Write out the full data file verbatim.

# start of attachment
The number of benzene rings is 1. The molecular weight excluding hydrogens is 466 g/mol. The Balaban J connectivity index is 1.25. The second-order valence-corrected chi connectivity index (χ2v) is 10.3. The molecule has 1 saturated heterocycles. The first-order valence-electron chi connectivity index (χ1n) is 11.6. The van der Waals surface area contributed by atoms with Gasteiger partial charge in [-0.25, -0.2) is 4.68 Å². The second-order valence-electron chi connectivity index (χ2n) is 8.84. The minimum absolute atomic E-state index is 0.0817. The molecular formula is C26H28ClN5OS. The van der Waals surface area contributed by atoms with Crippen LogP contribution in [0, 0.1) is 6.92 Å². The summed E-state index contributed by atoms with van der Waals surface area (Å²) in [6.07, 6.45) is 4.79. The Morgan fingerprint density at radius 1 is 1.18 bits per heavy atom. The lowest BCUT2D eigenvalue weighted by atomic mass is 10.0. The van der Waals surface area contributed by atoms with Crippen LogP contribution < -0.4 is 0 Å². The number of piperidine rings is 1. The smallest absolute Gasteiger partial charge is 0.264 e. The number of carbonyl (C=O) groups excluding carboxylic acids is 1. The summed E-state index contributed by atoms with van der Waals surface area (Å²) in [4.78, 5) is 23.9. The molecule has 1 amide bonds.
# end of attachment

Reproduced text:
The number of benzene rings is 1. The molecular weight excluding hydrogens is 466 g/mol. The Balaban J connectivity index is 1.25. The second-order valence-corrected chi connectivity index (χ2v) is 10.3. The molecule has 1 saturated heterocycles. The first-order valence-electron chi connectivity index (χ1n) is 11.6. The van der Waals surface area contributed by atoms with Gasteiger partial charge in [-0.25, -0.2) is 4.68 Å². The second-order valence-electron chi connectivity index (χ2n) is 8.84. The minimum absolute atomic E-state index is 0.0817. The molecular formula is C26H28ClN5OS. The van der Waals surface area contributed by atoms with Crippen LogP contribution in [0, 0.1) is 6.92 Å². The summed E-state index contributed by atoms with van der Waals surface area (Å²) in [6.07, 6.45) is 4.79. The Morgan fingerprint density at radius 1 is 1.18 bits per heavy atom. The lowest BCUT2D eigenvalue weighted by atomic mass is 10.0. The van der Waals surface area contributed by atoms with Crippen LogP contribution < -0.4 is 0 Å². The number of piperidine rings is 1. The smallest absolute Gasteiger partial charge is 0.264 e. The number of carbonyl (C=O) groups excluding carboxylic acids is 1. The summed E-state index contributed by atoms with van der Waals surface area (Å²) in [4.78, 5) is 23.9. The molecule has 1 amide bonds.